Five days after Yom Kippur (the Day of Atonement), the holiest day on the Jewish calendar, the holiday of Sukkot begins. Sukkot, Hebrew for “huts,” is a commemoration commanded in Scripture of ancient Israel’s wilderness journey out of Egypt into the Promised Land, during which the Israelites lived in rickety booths (see Exodus 23:14-17).
Originally one of the three pilgrimage festivals commanded in the Old Testament (the Torah), the celebration of Sukkot today is focused mainly in the home. As soon as possible after Yom Kippur, often on the same evening, observant Jews build the sukkah outside their homes—a hut with three walls and a patched roof made of branches. During the holiday, meals are often eaten in the sukkah and some people even sleep in it.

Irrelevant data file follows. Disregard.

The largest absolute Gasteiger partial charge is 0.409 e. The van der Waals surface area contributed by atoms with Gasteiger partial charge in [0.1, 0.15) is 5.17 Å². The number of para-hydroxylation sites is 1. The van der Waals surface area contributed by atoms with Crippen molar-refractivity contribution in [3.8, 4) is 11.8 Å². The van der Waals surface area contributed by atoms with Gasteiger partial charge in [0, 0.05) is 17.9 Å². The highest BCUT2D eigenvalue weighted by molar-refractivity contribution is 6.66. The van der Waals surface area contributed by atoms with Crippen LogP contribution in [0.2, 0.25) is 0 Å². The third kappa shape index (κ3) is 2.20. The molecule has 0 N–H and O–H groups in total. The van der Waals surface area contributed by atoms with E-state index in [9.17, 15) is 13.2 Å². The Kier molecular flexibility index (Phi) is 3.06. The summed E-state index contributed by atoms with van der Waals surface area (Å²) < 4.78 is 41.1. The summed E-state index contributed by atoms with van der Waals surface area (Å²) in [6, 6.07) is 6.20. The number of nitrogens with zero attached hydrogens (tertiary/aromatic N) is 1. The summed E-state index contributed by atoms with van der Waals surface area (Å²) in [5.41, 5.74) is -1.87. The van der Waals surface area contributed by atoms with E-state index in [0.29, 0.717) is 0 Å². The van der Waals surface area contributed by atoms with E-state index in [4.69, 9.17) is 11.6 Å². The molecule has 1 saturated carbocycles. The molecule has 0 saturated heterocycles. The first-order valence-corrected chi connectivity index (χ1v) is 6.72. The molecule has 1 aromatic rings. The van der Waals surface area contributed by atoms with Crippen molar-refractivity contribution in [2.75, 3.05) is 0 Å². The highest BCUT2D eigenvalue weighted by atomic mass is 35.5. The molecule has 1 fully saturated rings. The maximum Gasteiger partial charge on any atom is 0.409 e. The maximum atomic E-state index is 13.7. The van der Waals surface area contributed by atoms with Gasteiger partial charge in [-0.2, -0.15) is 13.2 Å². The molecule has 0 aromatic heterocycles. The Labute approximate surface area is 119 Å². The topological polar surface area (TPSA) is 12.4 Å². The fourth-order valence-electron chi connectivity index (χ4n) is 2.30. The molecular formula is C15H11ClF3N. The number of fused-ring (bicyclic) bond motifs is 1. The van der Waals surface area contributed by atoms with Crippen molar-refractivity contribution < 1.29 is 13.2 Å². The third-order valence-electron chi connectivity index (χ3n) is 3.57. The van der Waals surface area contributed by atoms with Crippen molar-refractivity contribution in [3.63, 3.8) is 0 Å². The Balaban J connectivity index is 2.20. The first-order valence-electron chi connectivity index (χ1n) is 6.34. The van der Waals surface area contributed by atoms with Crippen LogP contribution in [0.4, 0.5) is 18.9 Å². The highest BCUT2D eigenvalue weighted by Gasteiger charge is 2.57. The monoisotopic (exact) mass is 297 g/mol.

As Jews consciously separate from material things through the simplicity of eating (and even dwelling) in the sukkah, the holiday of Sukkot is a chance to reflect on the most important things in life. It is also a time to reflect on the goodness of God and to re-commit oneself to His care.